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Friday, July 10, 3 p.m. - 4:30 p.m.

Children with ABIs in the Classroom:  What Can We Expect?
Jill Muhs, M.S.Ed. 

Professionals are no longer solely working with peripheral systems to stimulate the auditory cortex—instead they are tapping directly into the brainstem.  The Auditory Brainstem Implant (ABI), and the increasing number of centers providing the surgery, brings yet another element to consider when teaching groups of heterogeneous learners.  This session will focus on preschoolers with ABIs in listening and spoken language classrooms.  The presenters will report on the diverse demographics and varied learning needs of 10 preschoolers who participated in The John Tracy Clinic’s programs.  Participants will interact in small groups comparing lessons learned from other hearing technology advances and how those experiences can structure expectations for children with ABIs.  The session will present current device research and studies concerning these children as learners along with classroom strategies and videos of classroom interactions.  Language Environmental Analysis (LENA) data will be presented on two of the preschool participants.  Finally, presenters and attendees will explore collaborative models for parents and listening and spoken language professionals to use together to maximize their efforts and achieve optimum outcomes for children with ABIs.

Social Inclusion /Theory of Mind: More than Words and Sounds?
Anne Fulcher, Ph.D., LSLS Cert. AVT
Aleisha Davis, MPhil, MSLP, LSLS Cert. AVT 

An increasing number of children with all levels of hearing loss are demonstrating significant benefits— such as age appropriate speech, language and vocabulary skills—from access to sound from early infancy when the brain has maximal plasticity. However, a large number of these children graduate from early intervention programs with underlying social and emotional difficulties that are not adequately captured by traditional assessments. This session will present on The Shepherd Centre’s efforts to address these concerns in Australia. Attendees will look at studies describing social inclusion outcomes for children with hearing loss aged 4-5 years from Listening and Spoken Language First Voice Centres across Australia. Data from these studies have been used to inform intervention and to promote innovative clinical practices such as development and use of mental state language. The presentation will begin by defining Theory of Mind (ToM) and looking at its importance in social and emotional development, use lessons from other populations (i.e., autism spectrum disorder, other cultures), and explore implications of poor development of ToM. Participants will examine possible contributory factors for the development of ToM in children with hearing loss such as the ability to overhear, lack of sufficient tonal access, and the impact of diagnosis and specific intervention styles.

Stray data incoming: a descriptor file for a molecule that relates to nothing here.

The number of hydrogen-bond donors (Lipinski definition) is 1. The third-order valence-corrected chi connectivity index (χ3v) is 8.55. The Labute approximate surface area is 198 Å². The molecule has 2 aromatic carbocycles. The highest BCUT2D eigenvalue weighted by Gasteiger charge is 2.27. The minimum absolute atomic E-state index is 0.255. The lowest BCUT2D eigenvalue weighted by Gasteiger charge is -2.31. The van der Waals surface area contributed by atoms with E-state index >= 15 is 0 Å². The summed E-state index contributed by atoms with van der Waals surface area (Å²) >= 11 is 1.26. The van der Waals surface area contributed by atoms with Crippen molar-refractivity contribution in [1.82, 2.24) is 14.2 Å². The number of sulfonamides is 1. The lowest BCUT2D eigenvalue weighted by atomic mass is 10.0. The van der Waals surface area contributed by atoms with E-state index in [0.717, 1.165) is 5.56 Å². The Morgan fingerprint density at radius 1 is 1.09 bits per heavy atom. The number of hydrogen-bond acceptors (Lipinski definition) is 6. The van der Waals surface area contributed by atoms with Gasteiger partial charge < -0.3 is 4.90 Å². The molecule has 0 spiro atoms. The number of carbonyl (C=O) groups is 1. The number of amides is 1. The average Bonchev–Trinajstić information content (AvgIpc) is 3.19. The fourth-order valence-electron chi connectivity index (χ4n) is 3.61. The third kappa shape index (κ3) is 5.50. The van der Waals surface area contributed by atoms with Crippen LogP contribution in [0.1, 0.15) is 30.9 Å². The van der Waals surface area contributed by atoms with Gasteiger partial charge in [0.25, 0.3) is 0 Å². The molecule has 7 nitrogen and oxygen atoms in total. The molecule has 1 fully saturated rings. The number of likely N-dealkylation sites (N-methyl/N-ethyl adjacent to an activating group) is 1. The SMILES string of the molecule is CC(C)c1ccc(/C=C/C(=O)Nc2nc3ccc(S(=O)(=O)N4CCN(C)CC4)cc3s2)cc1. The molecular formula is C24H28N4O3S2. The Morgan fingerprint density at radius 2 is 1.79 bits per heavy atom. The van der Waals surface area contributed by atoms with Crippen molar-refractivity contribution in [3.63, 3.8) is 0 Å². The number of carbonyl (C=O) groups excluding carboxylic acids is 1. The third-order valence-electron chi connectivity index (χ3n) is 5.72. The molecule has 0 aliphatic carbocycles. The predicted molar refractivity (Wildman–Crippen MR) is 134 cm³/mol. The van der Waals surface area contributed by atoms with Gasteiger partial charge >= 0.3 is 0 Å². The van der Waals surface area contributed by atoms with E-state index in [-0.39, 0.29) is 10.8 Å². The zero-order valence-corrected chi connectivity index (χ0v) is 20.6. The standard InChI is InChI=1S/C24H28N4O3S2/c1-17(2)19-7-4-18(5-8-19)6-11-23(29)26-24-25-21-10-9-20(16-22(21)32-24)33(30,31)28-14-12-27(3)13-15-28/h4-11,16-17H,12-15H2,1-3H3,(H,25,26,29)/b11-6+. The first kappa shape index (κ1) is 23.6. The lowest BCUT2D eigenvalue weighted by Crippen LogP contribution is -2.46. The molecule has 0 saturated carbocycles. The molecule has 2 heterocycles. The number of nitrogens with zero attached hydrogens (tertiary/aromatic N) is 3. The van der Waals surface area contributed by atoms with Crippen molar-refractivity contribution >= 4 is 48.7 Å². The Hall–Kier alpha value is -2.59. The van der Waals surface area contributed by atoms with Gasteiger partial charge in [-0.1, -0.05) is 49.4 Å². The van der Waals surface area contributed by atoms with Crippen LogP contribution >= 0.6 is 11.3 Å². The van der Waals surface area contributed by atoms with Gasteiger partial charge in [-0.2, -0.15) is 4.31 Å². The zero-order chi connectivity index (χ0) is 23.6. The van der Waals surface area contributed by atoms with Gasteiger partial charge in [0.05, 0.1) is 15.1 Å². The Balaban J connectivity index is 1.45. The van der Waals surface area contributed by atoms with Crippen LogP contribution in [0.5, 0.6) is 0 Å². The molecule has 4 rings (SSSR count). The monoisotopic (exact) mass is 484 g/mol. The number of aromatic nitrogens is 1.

Tracking Child Outcomes for Specialized Programs: The LSL Data Repository
Tamala S. Bradham, Ph.D., CCC-A
Barbara F. Hecht, Ph.D. 

In order to best support children with hearing loss and their families, OPTION Schools, Inc.—an international, non-profit organization comprised of listening and spoken language programs and schools for children who are deaf or hard of hearing—began an ambitious data collection initiative in 2010, the LSL-DR project. Forty-eight OPTION programs in 24 U.S. states and four programs in three other countries began a data collection project designed to measure and evaluate longitudinal progress and outcomes of children enrolled in listening and spoken language educational programs.  In the era of “Big Data” LSL-DR now contains demographic and outcome data from more than 4,500 individual children.  This session will describe the process of creating and maintaining a database designed to aggregate de-identifiable data on demographics, program characteristics, hearing, speech, language and academic measures on norm- and criterion-referenced tests across the time span a child is enrolled in these highly specialized programs.  Participants will have the opportunity to explore 2014 demographic and outcome data, pose research questions to the database in real time, and observe the use of advanced statistical models for analyzing diverse data sets.